It wasn’t the kind of test you’d expect to see at the end of the semester, and it brought one student to tears — the good kind.

Analysa Gonzales, a student at Texas A&M University, shared a photo of the health exam given by her professor, Meg Patterson.

“I cried when I saw what was written on exam,” Gonzales wrote on Twitter. “There needs to be more professors like this in the world.”

What was it that made the college student cry? Instead of the ordinary review of semester materials, Patterson had taken a different route. She’d made the test about gratitude and mental health.

In the introduction to the exam, Patterson acknowledged that they’d “reached a super stressful point in the semester.” She went on to cite scientific evidence that practicing gratitude improves one’s health and then explained:

I want to give you that opportunity right now. Yes it’s corny, but yes it will be good for you. So let’s do it.

The first section of the exam gave students the chance to examine what they are thankful for. The first question asked students to list three people they are thankful for and to explain why. Then, they were asked to provide their initials to signify their commitment to contact one of those people (if only by text) and “let them know they make you and your world better.”

The next two questions asked students to discuss “your favorite thing about yourself” and “a compliment about yourself that is not appearance related.” Examples of such compliments were things like, “you light up a room,” “your work ethic is inspiring,” and, “you cook a mean lasagna.”

Then, students were asked to initial as an acknowledgment of their commitment “to reminding yourself of all the good within you.”

Next was a question about the highlight of the semester and how the student has grown. This was followed by another set of initials, which committed the student to “remembering that even though the end of the semester gets chaotic and life gets stressful, you are walking away a stronger person.”

The second part of the exam asked for useful feedback and constructive criticism about the class and the semester. Then came the third part — the “final note.”

In the last portion, Patterson thanked her students, telling them that they were “the highlight of my semester.” She wrote about what she hoped they learned from her class and that it wasn’t about facts or statistics:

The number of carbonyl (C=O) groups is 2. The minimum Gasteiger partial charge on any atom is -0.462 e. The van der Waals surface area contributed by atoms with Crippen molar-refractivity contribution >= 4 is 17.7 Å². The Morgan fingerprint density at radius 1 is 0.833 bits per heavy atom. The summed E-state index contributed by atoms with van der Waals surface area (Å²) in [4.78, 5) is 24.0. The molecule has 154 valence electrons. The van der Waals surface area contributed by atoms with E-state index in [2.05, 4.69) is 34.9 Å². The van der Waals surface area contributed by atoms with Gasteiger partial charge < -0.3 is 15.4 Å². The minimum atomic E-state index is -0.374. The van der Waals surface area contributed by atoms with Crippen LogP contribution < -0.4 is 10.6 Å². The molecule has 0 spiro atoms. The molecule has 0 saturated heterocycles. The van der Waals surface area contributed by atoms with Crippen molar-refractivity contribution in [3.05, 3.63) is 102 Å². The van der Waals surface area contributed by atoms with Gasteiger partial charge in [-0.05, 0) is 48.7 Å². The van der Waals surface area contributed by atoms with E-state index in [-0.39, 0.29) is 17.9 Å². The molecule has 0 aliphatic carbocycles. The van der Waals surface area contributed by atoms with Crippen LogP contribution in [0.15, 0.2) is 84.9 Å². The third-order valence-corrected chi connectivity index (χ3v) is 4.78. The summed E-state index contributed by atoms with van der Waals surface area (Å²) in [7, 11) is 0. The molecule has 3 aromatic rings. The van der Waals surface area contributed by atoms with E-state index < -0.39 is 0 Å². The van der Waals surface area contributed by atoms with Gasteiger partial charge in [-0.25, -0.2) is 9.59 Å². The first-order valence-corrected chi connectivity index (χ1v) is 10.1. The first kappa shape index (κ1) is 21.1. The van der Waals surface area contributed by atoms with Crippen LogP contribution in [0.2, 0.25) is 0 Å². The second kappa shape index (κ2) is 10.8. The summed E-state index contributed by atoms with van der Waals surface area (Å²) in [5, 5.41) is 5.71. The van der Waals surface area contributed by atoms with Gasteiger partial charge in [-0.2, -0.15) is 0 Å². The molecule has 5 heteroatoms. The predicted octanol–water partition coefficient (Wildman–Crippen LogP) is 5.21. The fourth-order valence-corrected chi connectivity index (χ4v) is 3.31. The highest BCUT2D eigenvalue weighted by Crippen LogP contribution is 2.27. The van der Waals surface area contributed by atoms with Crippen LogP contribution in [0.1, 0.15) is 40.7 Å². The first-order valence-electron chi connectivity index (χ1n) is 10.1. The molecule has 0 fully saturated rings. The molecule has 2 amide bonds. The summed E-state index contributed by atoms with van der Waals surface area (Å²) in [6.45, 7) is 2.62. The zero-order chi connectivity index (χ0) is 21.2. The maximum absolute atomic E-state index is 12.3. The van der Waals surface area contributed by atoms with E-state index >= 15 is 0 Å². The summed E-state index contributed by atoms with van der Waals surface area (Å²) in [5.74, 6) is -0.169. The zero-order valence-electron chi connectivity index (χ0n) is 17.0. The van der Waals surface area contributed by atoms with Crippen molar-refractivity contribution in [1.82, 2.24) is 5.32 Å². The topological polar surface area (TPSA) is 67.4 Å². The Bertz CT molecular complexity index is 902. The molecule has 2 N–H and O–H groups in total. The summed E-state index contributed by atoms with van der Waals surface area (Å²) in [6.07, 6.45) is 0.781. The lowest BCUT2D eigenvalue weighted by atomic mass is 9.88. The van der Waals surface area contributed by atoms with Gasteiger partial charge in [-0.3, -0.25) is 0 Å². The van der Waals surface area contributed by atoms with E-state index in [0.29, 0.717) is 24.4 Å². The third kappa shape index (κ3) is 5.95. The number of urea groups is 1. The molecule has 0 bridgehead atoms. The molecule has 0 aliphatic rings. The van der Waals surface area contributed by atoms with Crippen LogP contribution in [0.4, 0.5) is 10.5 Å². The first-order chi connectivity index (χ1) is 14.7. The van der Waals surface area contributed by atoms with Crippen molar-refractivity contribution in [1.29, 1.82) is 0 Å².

If there’s one thing I hope you take away from this class, it’s this: be good to people because everyone is doing their best given the circumstances. Health as a field can be really judgmental and unkind, but as you learned in this class, so much goes into what happens in the day-to-day of someone’s life. Your goodness will go much further than your judgment, and your goodness will be what makes the world a better place.

Finally, the professor offered some “food for thought” for her students as they go through college and start out in life:

The actual “doing” of life can be messy and nonlinear and imperfect. Most of your adult life will not include a study guide and will not be as simple as answering questions on a test. […] So take a minute, breathe, and regroup when things don’t go according to plan or don’t follow a perfect formula. Find the resilience and grit within you to accomplish your goals, even when they’re difficult. You will be a better and more capable human because of it!

After reminding students that she’s always available if they want to reach out, Patterson concluded the exam with one last place for students to initial, indicating they’d read “my heartfelt note.”

When Gonzales shared the exam on Twitter, many people wrote to say how touched they were by the professor and her exam. Quite a few wished they’d had a teacher like Patterson in college.

However, there were a few critics who felt that this wasn’t a proper way to set an exam.

Patterson reshared her student’s post on Instagram, and several people responded, explaining that this test is why she is (or was) their favorite teacher. As one commenter wrote:

“What a gift you are to these students and all who know you. Way to follow your values and share this with your students. Proud of the good work you are doing to make the world better.”

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